Karen: Even though the material was extremely intense, there was also some humor. From the first read-through, there was a sense of bonding among the cast members, and you felt that this was not just something ordinary. Because of the bonding, we were able to relax and find humor in certain parts of the show, and this produced many laughs backstage. Without this closeness between the cast, we not have been able to explore the emotional depths required to portray the Frank family.
Taylor: When I would leave rehearsals, I would go back to being a student. There was no time to take my work home with me because I had so much on my plate with school. Relieving the tension was the easy part; we had so much chemistry as a cast that we could laugh the tension and stress away.
What did you discover about yourself from working on this production? Have you had any other productions that have been eye-opening for you?
Laura: I discovered I have the ability to transform into a character and never fully leave her behind. Anne and I share many similarities, but I fully believe she was immensely braver and wiser than I am. I learned that some shows are not just shows, but life-changing experiences that will stay with you forever. I am truly lucky to have been a part of this, and I have never been a part of anything this special before.
Lou: Working on this show convinced me that I could handle the weightiest character I’ve ever taken on.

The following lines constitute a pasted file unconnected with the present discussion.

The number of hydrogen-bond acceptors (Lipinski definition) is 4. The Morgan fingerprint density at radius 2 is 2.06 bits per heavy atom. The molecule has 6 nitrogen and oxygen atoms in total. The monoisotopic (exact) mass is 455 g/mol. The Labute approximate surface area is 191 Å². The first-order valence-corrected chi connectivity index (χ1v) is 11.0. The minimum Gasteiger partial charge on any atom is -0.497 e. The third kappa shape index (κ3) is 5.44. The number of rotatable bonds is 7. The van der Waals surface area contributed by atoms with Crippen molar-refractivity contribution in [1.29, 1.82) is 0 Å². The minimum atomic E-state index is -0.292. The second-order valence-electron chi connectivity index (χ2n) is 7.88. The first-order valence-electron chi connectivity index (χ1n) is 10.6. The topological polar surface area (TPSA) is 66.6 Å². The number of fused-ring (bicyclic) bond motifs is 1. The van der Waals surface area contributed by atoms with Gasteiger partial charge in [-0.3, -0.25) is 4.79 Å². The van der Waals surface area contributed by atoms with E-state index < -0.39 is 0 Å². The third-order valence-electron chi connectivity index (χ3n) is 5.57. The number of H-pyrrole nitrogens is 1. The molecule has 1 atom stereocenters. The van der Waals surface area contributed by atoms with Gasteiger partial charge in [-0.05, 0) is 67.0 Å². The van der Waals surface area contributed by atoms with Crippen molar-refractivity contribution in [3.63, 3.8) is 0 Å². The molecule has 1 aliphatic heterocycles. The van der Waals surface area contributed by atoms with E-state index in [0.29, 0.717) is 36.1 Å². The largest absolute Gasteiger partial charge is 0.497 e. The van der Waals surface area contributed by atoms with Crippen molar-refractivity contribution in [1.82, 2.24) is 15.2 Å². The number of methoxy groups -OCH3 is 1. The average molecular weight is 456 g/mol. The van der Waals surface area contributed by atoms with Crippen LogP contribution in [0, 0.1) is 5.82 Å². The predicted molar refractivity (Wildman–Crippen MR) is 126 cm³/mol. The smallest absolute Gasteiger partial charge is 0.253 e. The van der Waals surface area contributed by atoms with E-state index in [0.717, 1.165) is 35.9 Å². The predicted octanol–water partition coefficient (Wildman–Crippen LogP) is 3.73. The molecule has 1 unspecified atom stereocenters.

Many years ago, I played Don, a blind boy, in Butterflies Are Free, which opened my eyes (pardon the bad pun) in a small way to those who live in darkness.
Karen: This production was eye-opening for me because it gave me more confidence about my ability to contribute to a cast of actors. I have been involved in community/school theater for most of my life, but mostly in an ensemble role. Roles like Edith Frank have shown me how strong I can be on stage and in my life, and have much to contribute. I am extremely grateful to have worked with this cast of The Diary of Anne Frank, and look forward to working with them again soon!
Taylor: There was a quote from Anne Frank that says that all people are truly good at heart, and that has been a new philosophy for me. It really changed my view of the world.
A show that I performed in middle school, Perfect, was about a girl aspiring to be society's definition of “perfect,” but realizing that she's beautiful the way that she is. That message had a great impact on me, as well.
Talk to us about your families. Who is in your family? What is one of your favorite memories with them?
Laura: My family is consists of my two moms, Joanne and Maureen, and my cat, Matty. My parents are so supportive of everything I do, whether it’s driving me here and there for rehearsals or giving me voice and dance lessons.
My favorite memory with them is when I was younger, every Friday night in the winter, we’d build a fire and play board games together.
Lou: I have two wonderful adult children, two wonderful grandchildren and a loving (and also wonderful) partner.
It would be impossible and somehow unfair of me to choose even one of my favorite memories.
Karen: My family is David (my husband of 26 years), Patrick (son, age 22), Charlotte (daughter, age 20), and Margaret (daughter, age 15). We have lived in Melrose for 20 years.
Some of my favorite memories with my family involve our favorite vacation destination, Prince Edward Island. We have been vacationing there for 10 years, and funny things always happen on the vacation, or drive to or from, and have become legends the more the stories get told. I dare you to put a family of 5 into an aging minivan, drive 12 hours, spending time together and not come up with funny stories. It can't be done with my family.
Taylor: My family consists of my brother, Eric; my mom; and my dad. They can be crazy sometimes, but I really love them. They're so supportive of me and theatre. My favorite memory with them is sitting around the living room just relaxing and watching TV; I love the little moments with them.